Technology I Don’t Use: Blogging
April 16, 2011 § 1 Comment
This week I attended the Blue Ribbon Schools Blueprint for Excellence Institute – an annual conference that, this year, had a heavy focus on technology for academia. I almost didn’t go, but I am glad my wife convinced me to join her; I took a lot away from this conference. As I often do, I found myself inspired to make sweeping changes in education. As they say, “be the change you want to see,” so this blog is my next step.
There are many great tools available to enhance learning, and frequently I encourage educators to take advantage of the many technology tools that should now be in every educator’s tool belt. Unfortunately, I often don’t follow my own advice! Therefore, my first few blog posts are going to focus on creating a list of technology tools I DON’T take advantage of, why I don’t (despite the fact that I often recommend that other educators do!), and why I should. I am hoping this will be a prescription to myself and other educators on how to take a small step out of the traditional classroom into the modern learning environment.
I am beginning here, on MyTakeOnIt, so I may as well begin here, with blogging.
I don’t blog. Or, rather, I don’t write a blog, and I read only a handful of other people’s blogs. I’ve always wanted to keep a blog; anyone who knows me knows how much I have to say.
Why don’t I blog?
Time. And fear.
My excuse is that I don’t have enough time to write a blog. In fact, that is the number one response (in my experience) teachers have to my suggestion that they adopt any new technology tool: “I don’t have time.”
The other reason is fear. Of course there is that general, undefined fear of the unknown; of trying something new. But there is also that more specific fear of putting your life on the Internet. Internet safety: The threat that I may give up some personal information online that could be used, one way or another, against me.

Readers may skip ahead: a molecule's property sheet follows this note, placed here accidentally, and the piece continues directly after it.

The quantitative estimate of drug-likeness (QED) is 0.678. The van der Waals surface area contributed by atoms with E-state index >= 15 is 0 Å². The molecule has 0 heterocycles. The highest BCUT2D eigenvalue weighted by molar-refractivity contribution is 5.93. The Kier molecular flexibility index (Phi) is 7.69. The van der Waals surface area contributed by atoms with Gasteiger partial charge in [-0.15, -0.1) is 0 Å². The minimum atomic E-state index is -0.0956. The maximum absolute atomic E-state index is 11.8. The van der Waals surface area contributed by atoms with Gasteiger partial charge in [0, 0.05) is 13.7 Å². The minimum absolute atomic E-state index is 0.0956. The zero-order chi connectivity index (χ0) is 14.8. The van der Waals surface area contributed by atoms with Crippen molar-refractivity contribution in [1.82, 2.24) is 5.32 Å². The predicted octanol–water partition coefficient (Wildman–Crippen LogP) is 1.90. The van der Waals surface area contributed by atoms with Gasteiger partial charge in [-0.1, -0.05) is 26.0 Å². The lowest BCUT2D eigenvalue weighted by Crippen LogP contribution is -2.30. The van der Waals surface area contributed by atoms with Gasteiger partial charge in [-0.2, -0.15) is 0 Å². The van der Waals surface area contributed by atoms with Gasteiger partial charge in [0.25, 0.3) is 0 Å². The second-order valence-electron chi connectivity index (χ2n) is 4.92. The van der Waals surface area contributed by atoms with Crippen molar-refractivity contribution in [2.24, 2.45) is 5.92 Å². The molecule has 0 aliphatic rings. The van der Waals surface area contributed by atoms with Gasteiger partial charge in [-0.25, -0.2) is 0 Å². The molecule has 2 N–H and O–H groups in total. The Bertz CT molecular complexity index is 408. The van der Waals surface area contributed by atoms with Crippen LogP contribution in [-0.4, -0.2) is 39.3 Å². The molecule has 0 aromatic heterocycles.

Why SHOULD I blog?
David Warlick, the keynote speaker at Blue Ribbon Schools conference this week, said in a workshop, (I’m paraphrasing):
“Blogging is a conversation. It’s not about an expert voicing his view but commenting on one-another’s blogs. Keep it short.”
Ok, so my maiden blog post may not be short, but that’s something I can work toward. There are a lot of conversations rattling around in my head, and I have so few chances to have these conversations with people in person. I can begin these conversations in my own blog, and contribute to other conversations on other blogs (something I already do, but not as much as I would like).
Blogging is active learning. I say something or read something, and that “something” is followed-up with a comment. Someone else pipes in, and I am hooked. It doesn’t take long before a full blown conversation erupts, the opinions of many are spoken, minds are broadened, and we learn. Why should a conversation between a limited number of people begin and/or end in a room (be it a classroom, a workshop, the faculty room, etc…) when billions of people around the world can have an equally rich conversations online?
As for my concern for safety… How can I take myself seriously if I’m willing to jump out of a plane but not write a few sentences on a page? I can’t. I take many risks: skydiving, cliff jumping, owning my own business. In fact, it is one of my core beliefs that taking risks and pushing myself out of my comfort zone will make me a better person. Taking risks enhances learning.
So here’s what I’m going to do: I’ve already started this blog. In fact, I’ve owned the domain name MyTakeOnIt.com for YEARS with the intention of beginning a blog! Next, the scary part: I am going to tell every one I know that I have started a blog.
Finally, the fun part: I will commit to spending time writing my blog entries, reading other blogs, commenting on those blogs, and following up with comments on my own blog. I am going to stop watching TV and instead participate in an online conversation.
Please join me in this conversation.
Oh, one more thing: The facts presented in my blog may not be accurate, and the opinions belong to those who state them. Don’t believe something I say? Look it up. Don’t like something I say, let’s talk about it. Leave me a comment.